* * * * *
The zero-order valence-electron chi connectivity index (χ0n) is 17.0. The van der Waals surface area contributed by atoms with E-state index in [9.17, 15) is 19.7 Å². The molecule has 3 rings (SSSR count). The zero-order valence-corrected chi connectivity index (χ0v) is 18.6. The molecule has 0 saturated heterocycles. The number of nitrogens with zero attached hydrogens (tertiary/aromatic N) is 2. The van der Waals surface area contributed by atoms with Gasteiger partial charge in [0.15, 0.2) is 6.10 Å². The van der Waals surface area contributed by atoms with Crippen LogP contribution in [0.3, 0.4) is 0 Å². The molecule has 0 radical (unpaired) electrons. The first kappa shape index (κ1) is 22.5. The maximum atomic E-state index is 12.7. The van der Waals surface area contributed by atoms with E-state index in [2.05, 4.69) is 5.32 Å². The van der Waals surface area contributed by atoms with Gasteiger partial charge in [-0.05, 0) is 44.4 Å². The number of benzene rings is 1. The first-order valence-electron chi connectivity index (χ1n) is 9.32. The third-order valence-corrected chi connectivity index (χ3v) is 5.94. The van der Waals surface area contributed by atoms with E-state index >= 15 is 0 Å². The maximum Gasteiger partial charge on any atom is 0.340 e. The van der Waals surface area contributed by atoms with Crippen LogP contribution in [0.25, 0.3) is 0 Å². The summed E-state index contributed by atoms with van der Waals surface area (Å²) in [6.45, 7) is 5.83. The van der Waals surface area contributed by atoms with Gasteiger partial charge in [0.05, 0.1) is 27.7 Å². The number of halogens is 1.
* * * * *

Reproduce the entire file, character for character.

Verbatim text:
The zero-order valence-electron chi connectivity index (χ0n) is 17.0. The van der Waals surface area contributed by atoms with E-state index in [9.17, 15) is 19.7 Å². The molecule has 3 rings (SSSR count). The zero-order valence-corrected chi connectivity index (χ0v) is 18.6. The molecule has 0 saturated heterocycles. The number of nitrogens with zero attached hydrogens (tertiary/aromatic N) is 2. The van der Waals surface area contributed by atoms with Gasteiger partial charge in [0.15, 0.2) is 6.10 Å². The van der Waals surface area contributed by atoms with Crippen LogP contribution in [0.3, 0.4) is 0 Å². The molecule has 0 radical (unpaired) electrons. The first kappa shape index (κ1) is 22.5. The maximum atomic E-state index is 12.7. The van der Waals surface area contributed by atoms with E-state index in [2.05, 4.69) is 5.32 Å². The van der Waals surface area contributed by atoms with Gasteiger partial charge in [-0.05, 0) is 44.4 Å². The number of benzene rings is 1. The first-order valence-electron chi connectivity index (χ1n) is 9.32. The third-order valence-corrected chi connectivity index (χ3v) is 5.94. The van der Waals surface area contributed by atoms with E-state index >= 15 is 0 Å². The maximum Gasteiger partial charge on any atom is 0.340 e. The van der Waals surface area contributed by atoms with Crippen LogP contribution in [0.25, 0.3) is 0 Å². The summed E-state index contributed by atoms with van der Waals surface area (Å²) in [6.45, 7) is 5.83. The van der Waals surface area contributed by atoms with Gasteiger partial charge in [0.05, 0.1) is 27.7 Å². The number of halogens is 1.